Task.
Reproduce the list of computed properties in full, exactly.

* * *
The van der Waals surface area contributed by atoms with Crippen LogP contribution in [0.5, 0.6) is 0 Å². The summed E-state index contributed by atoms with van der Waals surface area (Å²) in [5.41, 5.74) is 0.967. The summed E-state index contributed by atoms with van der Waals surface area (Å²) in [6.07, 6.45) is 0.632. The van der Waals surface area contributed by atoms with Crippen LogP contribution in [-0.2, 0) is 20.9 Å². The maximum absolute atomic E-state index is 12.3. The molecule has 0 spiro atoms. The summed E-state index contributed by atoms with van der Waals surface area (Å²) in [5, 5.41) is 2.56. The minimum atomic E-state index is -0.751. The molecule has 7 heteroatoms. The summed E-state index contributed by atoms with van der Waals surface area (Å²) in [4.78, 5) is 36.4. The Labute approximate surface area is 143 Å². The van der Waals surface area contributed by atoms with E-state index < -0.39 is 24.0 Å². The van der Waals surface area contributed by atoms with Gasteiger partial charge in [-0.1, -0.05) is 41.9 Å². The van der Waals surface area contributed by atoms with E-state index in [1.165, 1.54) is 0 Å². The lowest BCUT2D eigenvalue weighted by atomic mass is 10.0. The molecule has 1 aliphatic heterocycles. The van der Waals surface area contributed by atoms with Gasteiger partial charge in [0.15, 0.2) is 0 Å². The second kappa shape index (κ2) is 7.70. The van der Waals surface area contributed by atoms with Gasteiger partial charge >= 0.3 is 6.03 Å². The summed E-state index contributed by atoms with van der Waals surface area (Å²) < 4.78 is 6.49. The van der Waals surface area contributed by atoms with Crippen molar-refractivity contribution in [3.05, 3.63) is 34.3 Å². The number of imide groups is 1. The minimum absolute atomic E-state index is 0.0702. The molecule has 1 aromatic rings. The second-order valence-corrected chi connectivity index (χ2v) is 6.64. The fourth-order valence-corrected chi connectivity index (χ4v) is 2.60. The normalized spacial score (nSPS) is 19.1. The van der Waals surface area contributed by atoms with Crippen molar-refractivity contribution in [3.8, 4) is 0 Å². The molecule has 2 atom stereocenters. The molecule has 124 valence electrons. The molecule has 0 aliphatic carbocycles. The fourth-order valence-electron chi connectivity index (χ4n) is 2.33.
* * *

The van der Waals surface area contributed by atoms with Crippen LogP contribution in [0.5, 0.6) is 0 Å². The summed E-state index contributed by atoms with van der Waals surface area (Å²) in [5.41, 5.74) is 0.967. The summed E-state index contributed by atoms with van der Waals surface area (Å²) in [6.07, 6.45) is 0.632. The van der Waals surface area contributed by atoms with Crippen LogP contribution in [-0.2, 0) is 20.9 Å². The maximum absolute atomic E-state index is 12.3. The molecule has 0 spiro atoms. The summed E-state index contributed by atoms with van der Waals surface area (Å²) in [5, 5.41) is 2.56. The minimum atomic E-state index is -0.751. The molecule has 7 heteroatoms. The summed E-state index contributed by atoms with van der Waals surface area (Å²) in [4.78, 5) is 36.4. The Labute approximate surface area is 143 Å². The van der Waals surface area contributed by atoms with E-state index < -0.39 is 24.0 Å². The van der Waals surface area contributed by atoms with Gasteiger partial charge in [-0.1, -0.05) is 41.9 Å². The van der Waals surface area contributed by atoms with E-state index in [1.165, 1.54) is 0 Å². The lowest BCUT2D eigenvalue weighted by atomic mass is 10.0. The molecule has 1 aliphatic heterocycles. The van der Waals surface area contributed by atoms with Gasteiger partial charge in [0.15, 0.2) is 0 Å². The second kappa shape index (κ2) is 7.70. The van der Waals surface area contributed by atoms with Gasteiger partial charge >= 0.3 is 6.03 Å². The summed E-state index contributed by atoms with van der Waals surface area (Å²) < 4.78 is 6.49. The van der Waals surface area contributed by atoms with Crippen molar-refractivity contribution in [3.05, 3.63) is 34.3 Å². The number of imide groups is 1. The minimum absolute atomic E-state index is 0.0702. The molecule has 1 aromatic rings. The second-order valence-corrected chi connectivity index (χ2v) is 6.64. The fourth-order valence-corrected chi connectivity index (χ4v) is 2.60. The normalized spacial score (nSPS) is 19.1. The van der Waals surface area contributed by atoms with Crippen molar-refractivity contribution in [3.8, 4) is 0 Å². The molecule has 2 atom stereocenters. The molecule has 124 valence electrons. The molecule has 0 aliphatic carbocycles. The fourth-order valence-electron chi connectivity index (χ4n) is 2.33.